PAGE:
BEST VALUE – TWO YEAR EDITION
The best players under this metric are guys who signed two year contracts and ended up seriously outperforming them. Some of them are quite obscure, too – I imagine even the most diligent NHL fan could forget Gelinas’s time in Florida or Park’s on Long Island.
Six wingers, one goalie, and a defenseman. Whitney and Brunette were both undervalued talents before the 2005 lockout – Brunette was picked in one expansion draft, then traded to another expansion team for a 5th round draft pick. Whitney was claimed on waivers, then traded for a 5th round draft pick. Nevertheless, both guys still played in the league in 2011-12 at advanced ages (38 for Brunette, 39 for Whitney). Brunette’s career is likely done, but he had 733 points in an NHL career that many would’ve said couldn’t happen despite the fact that he had 334 points in 267 AHL games. He is a tribute to the power of numbers over perception.
Cooke, Gelinas, and Park were 3rd liners who contributed more than their salaries might’ve suggested. Dumont was signed very late in free agency because the Sabres walked away from his arbitration award – he proceeded to put up a career high in points, then beat that the next season. Montador was a combination forward/defenseman who finally stuck at defense and contributed on the power play – although, if the first year is any indication, his deal with Chicago could very well end up on the worst contracts list.
BEST VALUE – COMPLETED CONTRACT OF 3+ YEARS EDITION
* – Retired before the end of contract
Four of the contracts on this list were traded before their conclusion – Samuelsson, Corvo, Kuba, and Vrbata. Curtis Glencross is far and away the best value – what in the world was Edmonton thinking when they did not tender him a contract in 2008? Mikael Samuelsson’s numbers are inflated by the fact that he’s typically a quarterback on the power play. Ditto Corvo.
Rafalski is one of the very few signings of a star player that worked out amazingly well – playing next to Nicklas Lidstrom certainly had to help. Radim Vrbata was terrible for Tampa Bay, but when he was traded back to Phoenix he performed superbly next to Martin Hanzal.
I fear Marc Savard’s current contract will make people forget about his old one, but he too was undervalued, having been traded twice before ending up as Ilya Kovalchuk’s center and putting up points like it was his job (since it was). One can still see what effect being a little fake artist has on the NHL old boys’ club.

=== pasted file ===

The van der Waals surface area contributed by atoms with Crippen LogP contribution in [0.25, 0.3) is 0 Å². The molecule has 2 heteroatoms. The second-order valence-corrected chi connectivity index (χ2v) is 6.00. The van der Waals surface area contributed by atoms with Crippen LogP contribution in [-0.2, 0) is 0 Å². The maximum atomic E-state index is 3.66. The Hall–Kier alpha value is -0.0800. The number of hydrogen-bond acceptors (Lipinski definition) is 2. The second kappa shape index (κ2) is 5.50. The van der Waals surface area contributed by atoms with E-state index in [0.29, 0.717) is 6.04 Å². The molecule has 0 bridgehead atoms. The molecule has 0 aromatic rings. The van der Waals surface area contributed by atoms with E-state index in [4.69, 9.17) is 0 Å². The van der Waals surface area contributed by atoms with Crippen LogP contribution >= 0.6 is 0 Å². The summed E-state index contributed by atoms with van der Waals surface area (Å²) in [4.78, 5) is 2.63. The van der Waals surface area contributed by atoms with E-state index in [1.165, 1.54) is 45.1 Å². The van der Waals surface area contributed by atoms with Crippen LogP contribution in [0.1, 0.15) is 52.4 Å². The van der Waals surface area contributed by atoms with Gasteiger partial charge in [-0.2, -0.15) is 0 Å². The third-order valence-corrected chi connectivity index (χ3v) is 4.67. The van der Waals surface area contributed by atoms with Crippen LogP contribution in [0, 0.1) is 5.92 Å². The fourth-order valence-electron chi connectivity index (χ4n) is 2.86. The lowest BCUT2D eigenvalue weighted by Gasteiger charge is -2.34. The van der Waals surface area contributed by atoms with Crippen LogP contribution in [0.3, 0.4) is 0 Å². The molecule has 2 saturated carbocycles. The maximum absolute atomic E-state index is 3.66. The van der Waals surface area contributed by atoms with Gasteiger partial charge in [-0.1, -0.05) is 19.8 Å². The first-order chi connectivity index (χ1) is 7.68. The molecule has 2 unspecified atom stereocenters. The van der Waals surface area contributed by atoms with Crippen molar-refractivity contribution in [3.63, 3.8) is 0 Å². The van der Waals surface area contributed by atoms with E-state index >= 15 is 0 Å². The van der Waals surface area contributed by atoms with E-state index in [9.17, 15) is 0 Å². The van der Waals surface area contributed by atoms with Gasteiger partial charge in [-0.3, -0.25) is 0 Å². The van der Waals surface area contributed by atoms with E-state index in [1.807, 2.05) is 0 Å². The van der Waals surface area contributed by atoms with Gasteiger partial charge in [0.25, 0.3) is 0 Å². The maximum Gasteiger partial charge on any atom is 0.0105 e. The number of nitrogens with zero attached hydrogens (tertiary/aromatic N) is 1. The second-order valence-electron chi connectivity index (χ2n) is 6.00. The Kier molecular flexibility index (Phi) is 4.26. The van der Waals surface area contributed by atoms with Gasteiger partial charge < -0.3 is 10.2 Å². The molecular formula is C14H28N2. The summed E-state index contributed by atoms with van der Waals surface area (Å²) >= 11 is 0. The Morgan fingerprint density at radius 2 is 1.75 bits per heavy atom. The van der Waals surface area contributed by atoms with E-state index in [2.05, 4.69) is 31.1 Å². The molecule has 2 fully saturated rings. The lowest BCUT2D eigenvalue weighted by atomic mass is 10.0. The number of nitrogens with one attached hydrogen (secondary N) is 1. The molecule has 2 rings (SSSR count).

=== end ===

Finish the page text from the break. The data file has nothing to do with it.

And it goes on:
BEST CONTRACTS, ONGOING EDITION
Quickly, how many goals do you think Michael Ryder has in his career? If you said 197, you’re a Michael Ryder fan, probably. Ryder’s 197 goals since 2003-04 rank 24th best over that span, and half the list in front of him will end up in the Hall of Fame. Ian White’s contract looked like the best value of the summer when it was signed, and he did not disappoint (although it helps to play with Nik Lidstrom). Erik Cole’s season, on the other hand, was a shock to many – he set career highs in goals and shots on goal at age 33.
Jordan Leopold was Lydman’s replacement in Buffalo, but it seems both have worked out quite well for their new team. Marian Hossa is one of two superstars who signed a massively front-loaded deal with a new team (the other is Brad Richards) – it’ll be interesting to see if Zach Parise and Ryan Suter appear on this list a year later, Hamhuis passed on offers from the Islanders, Pittsburgh, and Philadelphia to sign with his hometown Canucks. Marcel Goc ranked 5th and fellow Panther Tomas Fleischmann ranked just off the list – so not all the Panthers’ signings last summer went horribly wrong (yet…).
As I stated at the outset, this list would undervalue defensive defensemen, and they are certainly not represented well here. However, another surprise is that goalies are not represented here at all besides Craig Anderson. Goalies are typically both the top and bottom of the GVT list – they have the greatest impact on who wins and loses games. Still, GMs are apparently not finding gigantic bargains there, at least not in multi-year deals with goalies from other teams. We see fewer star players than I would have expected, but then again star players tend not to change teams all that often, and when they do, the amount of suitors drive the price up considerably. We’ll see more of that effect with Part 2 in this series: The Worst Contracts Of The Post 2005 Lockout Era.